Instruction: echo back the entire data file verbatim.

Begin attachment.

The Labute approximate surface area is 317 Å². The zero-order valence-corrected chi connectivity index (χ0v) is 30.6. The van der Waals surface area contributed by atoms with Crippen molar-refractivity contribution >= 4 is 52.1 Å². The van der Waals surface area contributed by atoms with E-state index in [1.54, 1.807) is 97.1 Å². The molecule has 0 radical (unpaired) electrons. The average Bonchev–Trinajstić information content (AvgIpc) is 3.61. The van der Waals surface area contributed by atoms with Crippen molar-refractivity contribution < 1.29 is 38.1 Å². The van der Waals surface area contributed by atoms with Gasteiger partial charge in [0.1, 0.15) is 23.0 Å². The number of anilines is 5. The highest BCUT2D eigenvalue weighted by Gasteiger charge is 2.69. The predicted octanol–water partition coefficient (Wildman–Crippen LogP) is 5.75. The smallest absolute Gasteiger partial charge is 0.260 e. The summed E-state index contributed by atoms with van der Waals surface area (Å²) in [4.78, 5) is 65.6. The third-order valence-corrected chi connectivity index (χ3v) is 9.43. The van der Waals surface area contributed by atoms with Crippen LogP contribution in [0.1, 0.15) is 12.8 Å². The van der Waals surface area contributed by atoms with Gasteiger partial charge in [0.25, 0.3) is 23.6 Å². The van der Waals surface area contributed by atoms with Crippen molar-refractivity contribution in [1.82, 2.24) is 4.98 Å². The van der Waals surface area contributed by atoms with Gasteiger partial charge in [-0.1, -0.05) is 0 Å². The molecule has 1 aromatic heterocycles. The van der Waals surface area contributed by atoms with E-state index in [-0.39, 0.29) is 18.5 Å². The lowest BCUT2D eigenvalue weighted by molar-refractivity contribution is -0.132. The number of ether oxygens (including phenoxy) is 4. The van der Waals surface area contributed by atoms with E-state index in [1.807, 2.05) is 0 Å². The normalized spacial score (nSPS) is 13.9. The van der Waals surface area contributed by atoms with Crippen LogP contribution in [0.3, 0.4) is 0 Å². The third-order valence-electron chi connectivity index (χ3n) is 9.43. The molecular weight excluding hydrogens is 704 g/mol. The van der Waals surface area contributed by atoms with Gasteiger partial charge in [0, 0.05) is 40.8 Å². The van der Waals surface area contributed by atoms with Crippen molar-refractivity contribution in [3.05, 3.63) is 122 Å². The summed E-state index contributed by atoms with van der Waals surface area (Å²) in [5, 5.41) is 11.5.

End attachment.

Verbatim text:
The Labute approximate surface area is 317 Å². The zero-order valence-corrected chi connectivity index (χ0v) is 30.6. The van der Waals surface area contributed by atoms with Crippen molar-refractivity contribution >= 4 is 52.1 Å². The van der Waals surface area contributed by atoms with E-state index in [1.54, 1.807) is 97.1 Å². The molecule has 0 radical (unpaired) electrons. The average Bonchev–Trinajstić information content (AvgIpc) is 3.61. The van der Waals surface area contributed by atoms with Crippen molar-refractivity contribution < 1.29 is 38.1 Å². The van der Waals surface area contributed by atoms with Gasteiger partial charge in [0.1, 0.15) is 23.0 Å². The number of anilines is 5. The highest BCUT2D eigenvalue weighted by Gasteiger charge is 2.69. The predicted octanol–water partition coefficient (Wildman–Crippen LogP) is 5.75. The smallest absolute Gasteiger partial charge is 0.260 e. The summed E-state index contributed by atoms with van der Waals surface area (Å²) in [4.78, 5) is 65.6. The third-order valence-corrected chi connectivity index (χ3v) is 9.43. The van der Waals surface area contributed by atoms with Crippen LogP contribution in [0.1, 0.15) is 12.8 Å². The van der Waals surface area contributed by atoms with Gasteiger partial charge in [0.25, 0.3) is 23.6 Å². The van der Waals surface area contributed by atoms with Crippen molar-refractivity contribution in [1.82, 2.24) is 4.98 Å². The van der Waals surface area contributed by atoms with Gasteiger partial charge in [-0.1, -0.05) is 0 Å². The molecule has 1 aromatic heterocycles. The van der Waals surface area contributed by atoms with E-state index in [-0.39, 0.29) is 18.5 Å². The lowest BCUT2D eigenvalue weighted by molar-refractivity contribution is -0.132. The number of ether oxygens (including phenoxy) is 4. The van der Waals surface area contributed by atoms with E-state index in [1.807, 2.05) is 0 Å². The normalized spacial score (nSPS) is 13.9. The van der Waals surface area contributed by atoms with Crippen LogP contribution in [0.3, 0.4) is 0 Å². The third-order valence-electron chi connectivity index (χ3n) is 9.43. The molecular weight excluding hydrogens is 704 g/mol. The van der Waals surface area contributed by atoms with Gasteiger partial charge in [0, 0.05) is 40.8 Å². The van der Waals surface area contributed by atoms with Crippen molar-refractivity contribution in [3.05, 3.63) is 122 Å². The summed E-state index contributed by atoms with van der Waals surface area (Å²) in [5, 5.41) is 11.5.